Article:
It got to the point where not only was he no longer sleeping on the bed, but he’d spend the day in his “safe place” at the bottom of a closet in the TV room. And he was barely eating. And he could barely move. Limping noticeably, it was even hard for him to lie down.  And I couldn’t even pet him as he was sensitive to touch. I called my holistic vet and she, unfortunately was heading out of town but she said he needed to be seen right away.

I was preparing myself for the worst as Earl had lost a significant amount of weight and would only pick at his plate – and only then when I either carried him to his food or brought it to him. If there is nothing more joyful than a blissed-out kitty, there are few things as heartbreaking as an animal in pain.  I know that I’ll eventually lose him, as friends and family have recently lost kitties in the last few years. But I was hoping I wouldn’t have to let him go just yet.

You see, that toothless (he’d lost the majority of his teeth – some were removed, others fell out), old, arthritic cat has been my best friend and constant companion for a long time. But I didn’t think of him as old or unhealthy – he was just Earl. And suddenly, within a very short span, he seemed old and frail and bereft of his personality.  And the vet told me she thinks he’s even older than I’d thought: I believed he was about 12 based upon what the first vet to examine him said way back when, but my vet thinks he’s probably a couple of years older than that.  And he’d gotten too thin as I could feel the bumps in his spine.

But, as before, fortunately, Earl has rebounded again. My vet has given him homeopathic medicine, but also, recently-approved laser therapy for his back, injections of non-steroidal supplements (think injectable glucosamine) and kitty acupuncture – which he loved. As I write this, his appetite has returned, he’s once again sleeping at my side and he’s moving normally – at least for him.

But I know he and I have dodged a bullet and that one day I know he’ll become sick again and won’t be able to recover. Which is why I’m writing this now. Because even with Earl healthy it’s hard for me to write. And I know that when the time comes for him to take his leave I know I won’t be able to write anything that would even begin to capture his essence and how much he’s meant to me for so many years.

Those of you who have cats (or other furry four-legged friends) know what I mean. Those of you who don’t may think I’m crazy or think that he’s only a cat. But seeing him curled up asleep, or lounging on his back, or feeling his purr when you hold him is to experience unbridled joy in its purest form.  And that’s something that’s so badly needed with all the heartache and strife in the world. So, as with other loved ones, I’m taking the time now to tell him how much I love him, how much I need and appreciate him and that when the time does finally come, I’ll make sure that his transition is peaceful and that he does not suffer for my sake.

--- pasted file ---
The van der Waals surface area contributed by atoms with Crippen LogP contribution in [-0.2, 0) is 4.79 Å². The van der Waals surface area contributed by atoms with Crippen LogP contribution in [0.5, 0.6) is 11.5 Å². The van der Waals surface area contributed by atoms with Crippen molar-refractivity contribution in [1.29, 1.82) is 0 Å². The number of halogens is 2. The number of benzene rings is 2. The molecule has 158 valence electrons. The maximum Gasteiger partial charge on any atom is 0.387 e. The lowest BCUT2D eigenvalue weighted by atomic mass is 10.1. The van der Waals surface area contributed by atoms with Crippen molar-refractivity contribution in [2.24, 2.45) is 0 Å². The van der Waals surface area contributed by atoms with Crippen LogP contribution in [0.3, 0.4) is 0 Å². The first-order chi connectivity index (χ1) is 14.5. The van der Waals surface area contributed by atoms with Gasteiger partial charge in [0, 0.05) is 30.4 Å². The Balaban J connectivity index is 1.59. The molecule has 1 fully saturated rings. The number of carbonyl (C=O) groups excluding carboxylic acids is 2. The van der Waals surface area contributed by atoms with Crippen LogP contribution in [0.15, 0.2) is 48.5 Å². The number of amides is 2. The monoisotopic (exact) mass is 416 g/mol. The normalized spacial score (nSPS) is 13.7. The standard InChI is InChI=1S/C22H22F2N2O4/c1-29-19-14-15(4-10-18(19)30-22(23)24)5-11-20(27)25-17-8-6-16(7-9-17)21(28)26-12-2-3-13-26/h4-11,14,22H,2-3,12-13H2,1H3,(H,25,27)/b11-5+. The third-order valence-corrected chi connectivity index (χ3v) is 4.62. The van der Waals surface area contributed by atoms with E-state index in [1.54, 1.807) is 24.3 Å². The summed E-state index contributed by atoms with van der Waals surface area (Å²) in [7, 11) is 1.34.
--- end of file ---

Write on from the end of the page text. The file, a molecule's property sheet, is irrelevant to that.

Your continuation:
On the morning of May 5, 2014, my sweet boy, Earl, passed. He’d not been well for a couple of days and I had a vet appointment booked. However, he took a turn for the worse that morning and although I was able to get him to the emergency care vet in time, there was nothing they could do. His generous heart just gave out and it was time for him to go and, as I promised, I told the vet there should be no extraordinary measures and to just make sure he wasn’t in any pain.

I’m very grateful for the more than 10 years I had with him and Angel and I miss him very much. As for Angel, whether she’s trying to comfort me, make up for the lost attention she had from Earl or is channeling his spirit – or some combination of these,  she’s become more affectionate, often asking to be petted and even letting me cuddle and snuggle with her a little.


Bunheads: My Guilty TV Pleasure

So I’m hooked on Bunheads. No, I don’t have a thing for teenage girls (or boys) in tutus.  I’m actually a fan of Amy Sherman-Palladino’s writing.  I first encountered her allegro vivace rhythmic patter peppered with pop culture references when I used to watch Gilmore Girls with my (now ex) wife.

It’s basically the same show. Both take place in quirky small towns about a two-hour drive from a major metropolis. Michelle is Lorelei 2.0, although two-time Tony winner Sutton Foster is a better Broadway babe than Lauren Graham. (Getting to watch Ms. Foster belt one out in a leotard is definitely a reason to tune in.)

And Bunhead’s Sasha is kind of a Gilmore Girl’s Rory reboot, too, especially since Michelle’s her surrogate mother since her parents conveniently left town. Then there’s Kelly Bishop: mother on Gilmore Girls, now mother-in-law on Bunheads. And Liza Weill has a recurring character on Bunheads, just as she did on Gilmore Girls. I’m just waiting for a special guest appearance by Edward Herrmann.